Fox News show host Laura Ingraham announced on her show late Friday that she is taking next week off, after almost a dozen advertisers dropped her show after the conservative pundit mocked a teenage survivor of the Florida school massacre on Twitter.
Eleven companies so far have pulled their ads after a pushback by Parkland student David Hogg, 17, who called for a boycott of her advertisers.
A Fox News Channel spokeswoman said Ingraham was taking a pre-planned spring vacation with her children.
Hogg took aim at the host's show, "The Ingraham Angle," after she taunted him on Twitter on Wednesday, accusing him of whining about being rejected by four colleges to which he had applied.
Hogg is a survivor of the February 14 mass shooting that killed 17 people at Marjory Stoneman Douglas High School in the Parkland suburb of Fort Lauderdale. He and other classmates have become the faces of a new youth-led movement calling for tighter restrictions on firearms.
Hogg tweeted a list of a dozen companies that advertise on "The Ingraham Angle" and urged his supporters to demand that they cancel their ads.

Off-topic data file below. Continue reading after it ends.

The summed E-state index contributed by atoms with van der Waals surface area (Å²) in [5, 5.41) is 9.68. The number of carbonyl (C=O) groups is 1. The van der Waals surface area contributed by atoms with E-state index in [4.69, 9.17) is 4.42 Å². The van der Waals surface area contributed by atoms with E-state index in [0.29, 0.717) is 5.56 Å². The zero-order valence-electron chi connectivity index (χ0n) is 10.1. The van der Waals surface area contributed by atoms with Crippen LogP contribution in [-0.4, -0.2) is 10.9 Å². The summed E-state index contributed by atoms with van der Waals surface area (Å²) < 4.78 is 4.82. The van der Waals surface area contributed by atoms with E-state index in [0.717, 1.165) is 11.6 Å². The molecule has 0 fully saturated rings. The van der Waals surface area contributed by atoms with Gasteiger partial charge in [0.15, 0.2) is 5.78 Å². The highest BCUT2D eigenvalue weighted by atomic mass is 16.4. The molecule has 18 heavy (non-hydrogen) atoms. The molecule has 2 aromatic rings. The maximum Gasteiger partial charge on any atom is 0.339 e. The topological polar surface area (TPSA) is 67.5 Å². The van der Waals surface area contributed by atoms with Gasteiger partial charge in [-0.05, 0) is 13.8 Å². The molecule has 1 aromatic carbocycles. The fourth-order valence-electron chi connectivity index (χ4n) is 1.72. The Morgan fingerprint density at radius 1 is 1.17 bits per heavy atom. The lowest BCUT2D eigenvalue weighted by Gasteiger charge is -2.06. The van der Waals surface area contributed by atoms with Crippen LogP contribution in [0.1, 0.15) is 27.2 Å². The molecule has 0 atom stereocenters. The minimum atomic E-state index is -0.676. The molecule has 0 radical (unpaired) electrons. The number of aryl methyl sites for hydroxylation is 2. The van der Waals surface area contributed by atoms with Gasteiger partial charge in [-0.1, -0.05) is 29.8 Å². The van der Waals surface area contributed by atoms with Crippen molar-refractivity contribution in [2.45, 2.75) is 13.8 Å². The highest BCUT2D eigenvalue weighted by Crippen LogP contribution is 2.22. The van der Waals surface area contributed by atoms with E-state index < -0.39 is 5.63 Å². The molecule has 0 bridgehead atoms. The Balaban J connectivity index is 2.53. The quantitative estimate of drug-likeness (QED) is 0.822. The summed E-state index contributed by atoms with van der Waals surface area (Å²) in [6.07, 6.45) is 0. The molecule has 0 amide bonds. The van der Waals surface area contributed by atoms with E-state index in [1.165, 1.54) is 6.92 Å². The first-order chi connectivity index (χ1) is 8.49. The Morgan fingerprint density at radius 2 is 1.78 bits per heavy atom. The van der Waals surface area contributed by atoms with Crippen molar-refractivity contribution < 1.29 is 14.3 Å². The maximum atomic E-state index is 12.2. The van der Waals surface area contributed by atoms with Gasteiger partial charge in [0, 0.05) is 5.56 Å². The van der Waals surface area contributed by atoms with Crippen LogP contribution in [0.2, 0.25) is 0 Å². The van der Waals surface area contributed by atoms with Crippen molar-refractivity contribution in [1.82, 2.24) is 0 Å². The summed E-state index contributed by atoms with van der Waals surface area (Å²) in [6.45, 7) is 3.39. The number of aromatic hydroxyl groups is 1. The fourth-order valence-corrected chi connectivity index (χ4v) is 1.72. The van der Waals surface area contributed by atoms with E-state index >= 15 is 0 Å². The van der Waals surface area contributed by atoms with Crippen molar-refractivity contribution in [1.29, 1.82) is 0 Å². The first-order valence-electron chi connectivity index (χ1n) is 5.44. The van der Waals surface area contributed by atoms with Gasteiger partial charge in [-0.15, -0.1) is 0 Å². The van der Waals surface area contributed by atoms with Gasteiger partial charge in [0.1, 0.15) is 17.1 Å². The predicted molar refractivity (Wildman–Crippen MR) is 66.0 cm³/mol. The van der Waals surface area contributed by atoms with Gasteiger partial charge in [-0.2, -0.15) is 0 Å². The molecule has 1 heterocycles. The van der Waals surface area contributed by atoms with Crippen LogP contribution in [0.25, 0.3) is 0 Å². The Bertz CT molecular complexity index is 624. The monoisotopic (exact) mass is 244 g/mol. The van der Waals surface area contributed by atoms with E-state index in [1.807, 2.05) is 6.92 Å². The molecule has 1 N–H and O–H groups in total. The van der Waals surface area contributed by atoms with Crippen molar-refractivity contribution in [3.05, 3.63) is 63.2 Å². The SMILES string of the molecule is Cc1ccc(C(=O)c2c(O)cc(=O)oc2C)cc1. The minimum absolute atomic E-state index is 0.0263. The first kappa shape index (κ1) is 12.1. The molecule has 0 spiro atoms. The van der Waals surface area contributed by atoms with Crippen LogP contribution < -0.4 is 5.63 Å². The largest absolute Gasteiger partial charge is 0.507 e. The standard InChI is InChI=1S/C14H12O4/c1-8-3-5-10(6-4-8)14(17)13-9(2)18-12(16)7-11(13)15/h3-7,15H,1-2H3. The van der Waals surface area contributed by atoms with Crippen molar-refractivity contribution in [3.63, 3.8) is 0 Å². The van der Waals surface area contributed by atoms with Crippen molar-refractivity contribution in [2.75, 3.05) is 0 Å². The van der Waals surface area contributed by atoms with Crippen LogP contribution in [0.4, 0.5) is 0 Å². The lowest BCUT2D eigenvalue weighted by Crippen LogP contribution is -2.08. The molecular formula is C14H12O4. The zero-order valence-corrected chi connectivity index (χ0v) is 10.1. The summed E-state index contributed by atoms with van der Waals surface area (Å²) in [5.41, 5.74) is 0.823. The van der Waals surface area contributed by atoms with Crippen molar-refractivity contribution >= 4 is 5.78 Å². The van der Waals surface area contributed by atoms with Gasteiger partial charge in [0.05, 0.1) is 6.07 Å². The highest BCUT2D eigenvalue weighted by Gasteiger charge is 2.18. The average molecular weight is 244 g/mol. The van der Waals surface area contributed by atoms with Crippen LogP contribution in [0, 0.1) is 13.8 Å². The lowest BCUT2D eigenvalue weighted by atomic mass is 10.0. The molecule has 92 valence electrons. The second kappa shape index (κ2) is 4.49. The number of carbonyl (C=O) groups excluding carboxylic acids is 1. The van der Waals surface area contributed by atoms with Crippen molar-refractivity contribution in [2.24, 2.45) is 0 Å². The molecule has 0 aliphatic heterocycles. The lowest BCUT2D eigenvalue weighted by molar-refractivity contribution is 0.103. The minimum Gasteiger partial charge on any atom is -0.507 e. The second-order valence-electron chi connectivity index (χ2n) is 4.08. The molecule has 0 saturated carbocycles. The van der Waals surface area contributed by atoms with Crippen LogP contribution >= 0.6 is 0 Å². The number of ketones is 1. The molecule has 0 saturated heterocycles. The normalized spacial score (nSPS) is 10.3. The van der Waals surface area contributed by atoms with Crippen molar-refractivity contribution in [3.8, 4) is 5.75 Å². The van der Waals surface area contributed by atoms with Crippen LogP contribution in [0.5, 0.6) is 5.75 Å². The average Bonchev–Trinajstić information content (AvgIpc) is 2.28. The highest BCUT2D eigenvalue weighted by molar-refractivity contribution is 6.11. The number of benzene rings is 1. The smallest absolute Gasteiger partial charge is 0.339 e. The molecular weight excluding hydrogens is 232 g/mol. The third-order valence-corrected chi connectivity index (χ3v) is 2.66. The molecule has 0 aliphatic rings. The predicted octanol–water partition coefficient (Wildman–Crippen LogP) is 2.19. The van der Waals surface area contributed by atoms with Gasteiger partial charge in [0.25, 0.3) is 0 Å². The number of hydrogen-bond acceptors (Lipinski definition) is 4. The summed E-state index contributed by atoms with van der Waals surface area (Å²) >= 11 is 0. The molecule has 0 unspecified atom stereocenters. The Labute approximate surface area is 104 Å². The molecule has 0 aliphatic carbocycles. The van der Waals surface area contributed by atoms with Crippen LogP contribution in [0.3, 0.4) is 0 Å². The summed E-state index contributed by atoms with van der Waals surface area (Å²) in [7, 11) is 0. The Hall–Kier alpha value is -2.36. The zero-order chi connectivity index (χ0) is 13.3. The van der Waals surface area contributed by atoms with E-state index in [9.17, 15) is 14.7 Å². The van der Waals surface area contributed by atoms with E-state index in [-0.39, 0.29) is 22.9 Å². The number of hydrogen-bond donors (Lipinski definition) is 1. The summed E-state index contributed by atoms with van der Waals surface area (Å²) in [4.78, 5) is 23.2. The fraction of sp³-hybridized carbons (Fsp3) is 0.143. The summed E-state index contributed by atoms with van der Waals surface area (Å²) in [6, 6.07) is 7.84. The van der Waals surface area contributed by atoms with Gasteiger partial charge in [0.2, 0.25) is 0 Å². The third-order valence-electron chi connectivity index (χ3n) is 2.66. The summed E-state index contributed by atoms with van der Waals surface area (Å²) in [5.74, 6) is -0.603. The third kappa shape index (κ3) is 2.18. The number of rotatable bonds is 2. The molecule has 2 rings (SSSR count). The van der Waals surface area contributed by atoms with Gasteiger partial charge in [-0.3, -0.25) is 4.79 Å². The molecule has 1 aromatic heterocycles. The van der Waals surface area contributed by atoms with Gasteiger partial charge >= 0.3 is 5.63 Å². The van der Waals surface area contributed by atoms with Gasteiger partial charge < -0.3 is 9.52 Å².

On Thursday, Ingraham tweeted an apology "in the spirit of Holy Week," saying she was sorry for any hurt or upset she had caused Hogg or any of the "brave victims" of Parkland.
But her apology did not stop companies from departing.
The companies announcing that they are cancelling their ads are: Nutrish, the pet food line created by celebrity chef Rachael Ray, travel website TripAdvisor, online home furnishings seller Wayfair, the world's largest packaged food company, Nestle SA, online streaming service Hulu, travel website Expedia Group and online personal shopping service Stitch Fix.
According to CBS News, four other companies joined the list Friday: the home office supply store Office Depot, the dieting company Jenny Craig, the Atlantis, Paradise Island resort and Johnson & Johnson which produces pharmaceuticals as well as consumer products such as Band-Aids, Neutrogena beauty products and Tylenol.
Hogg wrote on Twitter that an apology just to mollify advertisers was insufficient.
Ingraham's show runs on Fox News, part of Rupert Murdoch's Twenty-First Century Fox.